Steps to Selecting the Right Spacer
Step 1 - Spacer Type
The most common spacer type and used in most situations. These can be installed with just a screw and nut. Quick and easy to install, versatile in it’s uses, and able to be removed in the future.
Great for high volume and automated production. The swage spacer has a swage end that can be inserted into a through hole in the board and be swaged into place (like riveting). The part will not move around while waiting for final assembly. Swage spacers come in common sizes to fit standard circuit board thicknesses and drill hole sizes. Installed using a punch and anvil to swage the part into place.
Step 2 - Inner Diameter (ID)
The inner diameters offered are designed so standard male screw threads can fit through without interference. This type of fit is called a clearance fit and why the ID can also be referred to as a “clearance hole”. You can filter through available spacers based on the “screw size” (eg. #4, #10, M3, M6) and review all the spacers that fit your screw. Review the standard options available below.
|Screw Size||Spacer ID Code||Clearance Hole Range (Inch)|
|Screw Size||Spacer ID Code||Clearance Hole Range (Metric)|
Step 3 - Outer Diameter (OD)
For any ID, you may also consider going with a larger or smaller outside diameter (OD) to create a thick spacer or a thin spacer.
A Large OD creates a thicker spacer and is an easy way to add strength. The larger OD spacers will resist bending or warping during installation compared to a smaller OD. In addition, the large OD provides added surface area where the board and spacer meet. This will reduce any potential for indentation or other damage on soft or delicate materials.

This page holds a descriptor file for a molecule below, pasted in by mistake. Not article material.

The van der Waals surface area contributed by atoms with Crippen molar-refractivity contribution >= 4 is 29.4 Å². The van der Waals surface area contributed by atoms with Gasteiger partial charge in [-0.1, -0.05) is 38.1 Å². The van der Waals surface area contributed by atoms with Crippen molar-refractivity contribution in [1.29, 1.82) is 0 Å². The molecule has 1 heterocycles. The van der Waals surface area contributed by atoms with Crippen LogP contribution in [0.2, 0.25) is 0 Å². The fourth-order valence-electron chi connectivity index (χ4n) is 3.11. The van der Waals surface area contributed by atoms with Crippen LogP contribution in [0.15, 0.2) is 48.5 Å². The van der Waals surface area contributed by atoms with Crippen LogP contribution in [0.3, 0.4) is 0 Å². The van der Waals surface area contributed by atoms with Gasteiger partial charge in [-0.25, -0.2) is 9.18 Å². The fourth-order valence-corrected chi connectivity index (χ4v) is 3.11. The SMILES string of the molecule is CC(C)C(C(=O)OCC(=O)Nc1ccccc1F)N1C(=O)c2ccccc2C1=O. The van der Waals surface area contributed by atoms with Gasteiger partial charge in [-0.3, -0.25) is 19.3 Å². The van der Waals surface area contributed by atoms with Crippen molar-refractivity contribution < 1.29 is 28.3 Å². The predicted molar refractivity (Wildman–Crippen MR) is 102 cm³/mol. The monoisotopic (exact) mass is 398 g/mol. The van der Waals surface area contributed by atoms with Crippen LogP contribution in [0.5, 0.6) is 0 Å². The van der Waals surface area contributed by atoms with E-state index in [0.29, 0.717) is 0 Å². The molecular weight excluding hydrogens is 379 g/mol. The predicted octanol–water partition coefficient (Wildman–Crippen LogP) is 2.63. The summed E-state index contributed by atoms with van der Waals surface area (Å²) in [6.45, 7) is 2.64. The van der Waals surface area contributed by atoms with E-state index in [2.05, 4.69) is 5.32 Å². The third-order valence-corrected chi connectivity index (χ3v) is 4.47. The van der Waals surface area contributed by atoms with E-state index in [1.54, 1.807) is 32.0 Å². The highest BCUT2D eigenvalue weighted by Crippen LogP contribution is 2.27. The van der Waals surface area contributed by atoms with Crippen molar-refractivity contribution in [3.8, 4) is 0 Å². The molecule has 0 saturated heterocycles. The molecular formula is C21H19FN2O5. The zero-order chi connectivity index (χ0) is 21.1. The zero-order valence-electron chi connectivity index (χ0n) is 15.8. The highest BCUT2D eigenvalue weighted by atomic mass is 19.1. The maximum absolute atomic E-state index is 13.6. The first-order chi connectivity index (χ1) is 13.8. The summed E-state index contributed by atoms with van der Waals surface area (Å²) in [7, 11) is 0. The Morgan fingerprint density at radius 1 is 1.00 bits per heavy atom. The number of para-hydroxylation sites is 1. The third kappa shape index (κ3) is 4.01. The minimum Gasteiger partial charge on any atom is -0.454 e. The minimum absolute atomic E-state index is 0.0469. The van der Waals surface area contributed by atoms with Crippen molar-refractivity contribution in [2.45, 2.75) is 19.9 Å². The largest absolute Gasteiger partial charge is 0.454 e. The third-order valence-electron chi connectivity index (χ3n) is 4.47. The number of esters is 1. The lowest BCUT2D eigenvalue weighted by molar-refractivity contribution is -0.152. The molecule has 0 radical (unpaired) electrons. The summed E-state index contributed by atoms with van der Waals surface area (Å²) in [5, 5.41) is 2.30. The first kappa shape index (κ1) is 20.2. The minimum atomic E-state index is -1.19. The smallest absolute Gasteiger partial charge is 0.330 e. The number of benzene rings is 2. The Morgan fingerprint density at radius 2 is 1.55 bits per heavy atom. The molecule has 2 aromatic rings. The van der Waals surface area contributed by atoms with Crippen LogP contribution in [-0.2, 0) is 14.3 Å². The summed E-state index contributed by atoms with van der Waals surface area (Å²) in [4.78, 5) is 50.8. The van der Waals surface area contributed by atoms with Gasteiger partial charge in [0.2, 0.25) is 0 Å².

Smaller OD’s form a thin spacer and are perfect when space and weight are the primary concern. Choosing a smaller OD will decrease the footprint of the spacer and allow added room for other components, while reducing the overall weight of the part.
|Inch||1/8" (0.125") - 1-1/4" (1.250")||±.005|
|Metric||4.5mm - 32mm||±.13|
Step 4 - Length
Spacer Lengths are made true to size and held to a precise tolerance of +/-0.005 inch or +/- 0.13mm. To avoid needing multiple parts to fill up the distance between boards, many different lengths are readily available. Measure the distance between boards and find the length that matches up.
|Overall Length Range||Tolerance|
|Inch||1/8" (0.125") - 2"||±.005|
|Metric||3mm - 51mm||±.13|
Step 5 - Profile
Profile – Round spacers are the most common, but hex and square shapes are also available. The hex and square profiles offer flat sides for a variety of purposes, but can also serve as an easily-recognizable, visual cue to differentiate similar components during high-volume installation.
Step 6 - Material & Plating Options
When deciding on a material and plating/finish, there are many properties that can be considered. The most common ones include corrosion and rust resistance, magnetism, electrical conductivity, strength to weight properties, color, and cost. Review the chart below to see which standard material has the right properties for your application’s environment.
For an explanation of RoHS, Conflict Minerals, WEEE and REACH
visit our Technical Section.
|Materials||Corrosion Resistance||Magnetic||Electrical Conductor||Strength to Weight||Color||Plates|
|Stainless Steel||High||Slightly||Yes - Poor||Above Average||Grey||Available|
|Steel||Low||Strongly||Yes - Poor||Average||Grey||Available|
|Aluminum||Average||No||Yes - Average||Very Above Average||Grey||Available|
|Brass||High||No||Yes - Below Average||Average||Yellow||Available|
|Nylon||High||No||No||Average||White and can be dyed to other colors||No|
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